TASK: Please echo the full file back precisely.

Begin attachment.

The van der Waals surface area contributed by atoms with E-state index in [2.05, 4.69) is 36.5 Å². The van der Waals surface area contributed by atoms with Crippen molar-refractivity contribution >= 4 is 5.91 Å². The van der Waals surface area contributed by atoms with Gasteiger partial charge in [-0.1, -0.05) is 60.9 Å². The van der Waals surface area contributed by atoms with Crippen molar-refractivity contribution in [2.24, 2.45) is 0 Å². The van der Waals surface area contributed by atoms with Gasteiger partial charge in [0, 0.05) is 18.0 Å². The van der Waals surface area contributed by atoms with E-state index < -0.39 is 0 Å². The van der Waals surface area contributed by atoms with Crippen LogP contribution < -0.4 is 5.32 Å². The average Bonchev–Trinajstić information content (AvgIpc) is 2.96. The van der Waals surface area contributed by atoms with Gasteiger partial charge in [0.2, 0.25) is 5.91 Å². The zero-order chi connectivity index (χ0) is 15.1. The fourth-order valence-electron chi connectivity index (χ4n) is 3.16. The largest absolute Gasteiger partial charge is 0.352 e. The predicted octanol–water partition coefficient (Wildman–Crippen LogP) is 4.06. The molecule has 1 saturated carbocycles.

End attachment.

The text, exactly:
The van der Waals surface area contributed by atoms with E-state index in [2.05, 4.69) is 36.5 Å². The van der Waals surface area contributed by atoms with Crippen molar-refractivity contribution >= 4 is 5.91 Å². The van der Waals surface area contributed by atoms with Gasteiger partial charge in [-0.1, -0.05) is 60.9 Å². The van der Waals surface area contributed by atoms with Crippen molar-refractivity contribution in [2.24, 2.45) is 0 Å². The van der Waals surface area contributed by atoms with Gasteiger partial charge in [0, 0.05) is 18.0 Å². The van der Waals surface area contributed by atoms with E-state index < -0.39 is 0 Å². The van der Waals surface area contributed by atoms with Crippen LogP contribution < -0.4 is 5.32 Å². The average Bonchev–Trinajstić information content (AvgIpc) is 2.96. The van der Waals surface area contributed by atoms with Gasteiger partial charge in [0.2, 0.25) is 5.91 Å². The zero-order chi connectivity index (χ0) is 15.1. The fourth-order valence-electron chi connectivity index (χ4n) is 3.16. The largest absolute Gasteiger partial charge is 0.352 e. The predicted octanol–water partition coefficient (Wildman–Crippen LogP) is 4.06. The molecule has 1 saturated carbocycles.